Did you feel it? Something hap- pened the first of this week. It affected us all. Well did you feel it? Do you know what “it” was. The occurrence was first proposed by a Brother many years ago. He was an American in France at the time he made the suggestion. Well have you figured it out yet?
It happened last Sunday. You lost one hour of sleep. Yes what I am talking about is Daylight Saving Time. It was conceived by our Brother Benjamin Franklin in 1784 in an essay “An Economical Project” while he was an American delegate in France.
It first took place in England, when William Willet wrote the “Waste of Daylight” in 1907. The idea was to add 20 minutes each Sunday in April. This was followed by Sir Pearce introducing a bill in 1909 in the House of Commons making it compulsory to adjust the clocks in the spring and fall. This bill met with much ridicule and opposition at the time and did not pass although being introduced several times. William Willet died March 4th, 1915. Following Ger- many’s lead Britain passed a bill and Willet’s scheme went into operation May 31st, 1916. You can bet there was much opposition and confusion as some of the Governmental agencies and private businesses refused to adjust to the new “Summer Time” as it was called.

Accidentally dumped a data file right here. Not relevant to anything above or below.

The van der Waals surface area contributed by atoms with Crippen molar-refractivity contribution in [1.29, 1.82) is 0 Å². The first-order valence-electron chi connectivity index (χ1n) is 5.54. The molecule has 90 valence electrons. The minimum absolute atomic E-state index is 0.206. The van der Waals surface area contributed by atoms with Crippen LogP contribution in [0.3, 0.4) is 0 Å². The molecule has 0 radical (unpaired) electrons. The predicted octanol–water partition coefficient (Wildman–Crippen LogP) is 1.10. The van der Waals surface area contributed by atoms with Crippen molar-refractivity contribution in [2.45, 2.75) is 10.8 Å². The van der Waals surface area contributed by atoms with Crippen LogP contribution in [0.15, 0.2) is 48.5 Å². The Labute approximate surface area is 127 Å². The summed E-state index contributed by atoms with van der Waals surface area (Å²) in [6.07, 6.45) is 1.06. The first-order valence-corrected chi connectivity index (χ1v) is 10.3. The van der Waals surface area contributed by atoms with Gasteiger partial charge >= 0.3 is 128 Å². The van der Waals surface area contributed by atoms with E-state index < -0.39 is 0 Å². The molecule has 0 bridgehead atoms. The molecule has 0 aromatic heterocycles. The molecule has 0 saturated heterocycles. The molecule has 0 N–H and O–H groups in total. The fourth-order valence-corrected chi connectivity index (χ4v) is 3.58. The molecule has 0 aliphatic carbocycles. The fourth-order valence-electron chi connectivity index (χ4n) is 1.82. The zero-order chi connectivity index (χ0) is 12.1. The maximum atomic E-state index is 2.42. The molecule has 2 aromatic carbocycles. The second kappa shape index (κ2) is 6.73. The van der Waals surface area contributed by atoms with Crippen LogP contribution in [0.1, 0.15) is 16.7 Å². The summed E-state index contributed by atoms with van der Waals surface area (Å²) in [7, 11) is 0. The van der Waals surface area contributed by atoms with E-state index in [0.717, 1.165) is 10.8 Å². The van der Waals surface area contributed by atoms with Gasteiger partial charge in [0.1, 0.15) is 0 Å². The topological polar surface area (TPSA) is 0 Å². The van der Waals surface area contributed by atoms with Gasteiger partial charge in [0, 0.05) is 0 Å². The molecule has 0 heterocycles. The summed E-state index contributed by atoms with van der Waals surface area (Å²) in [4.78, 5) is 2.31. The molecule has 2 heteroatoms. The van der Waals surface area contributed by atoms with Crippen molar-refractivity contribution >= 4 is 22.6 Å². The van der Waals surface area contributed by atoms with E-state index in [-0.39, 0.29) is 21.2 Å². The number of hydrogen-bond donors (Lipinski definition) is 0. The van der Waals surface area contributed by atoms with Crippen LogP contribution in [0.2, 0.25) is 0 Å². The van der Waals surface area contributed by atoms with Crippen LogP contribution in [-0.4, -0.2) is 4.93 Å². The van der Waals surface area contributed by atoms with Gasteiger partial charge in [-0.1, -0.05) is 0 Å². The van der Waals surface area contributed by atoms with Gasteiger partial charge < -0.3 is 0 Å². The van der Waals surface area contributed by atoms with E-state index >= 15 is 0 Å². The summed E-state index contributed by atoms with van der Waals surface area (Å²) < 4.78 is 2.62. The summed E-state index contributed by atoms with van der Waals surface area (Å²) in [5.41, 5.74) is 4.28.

Daylight Saving Time was instituted in the United States during World War One in order to save en- ergy for war production by taking advantage of the later hours of daylight between April and October. In 1966, Congress passed the Uniform Time Act which standardized the length of Daylight Saving Time in the United States. In 2007 four weeks were added to Daylight Saving Time due to the passage of the Energy Policy Act of 2005.
Only two states, Hawaii and Arizona and Puerto Rico, U.S Virgin Islands and American Samoa have chosen not to observe Daylight Saving Time. Other parts of the world observe Daylight Saving Time and in the southern hemisphere where the seasons are reversed Daylight Saving Time is from October to March.
Add to your knowledge daily brother, read, listen and correspond. The world has much to offer.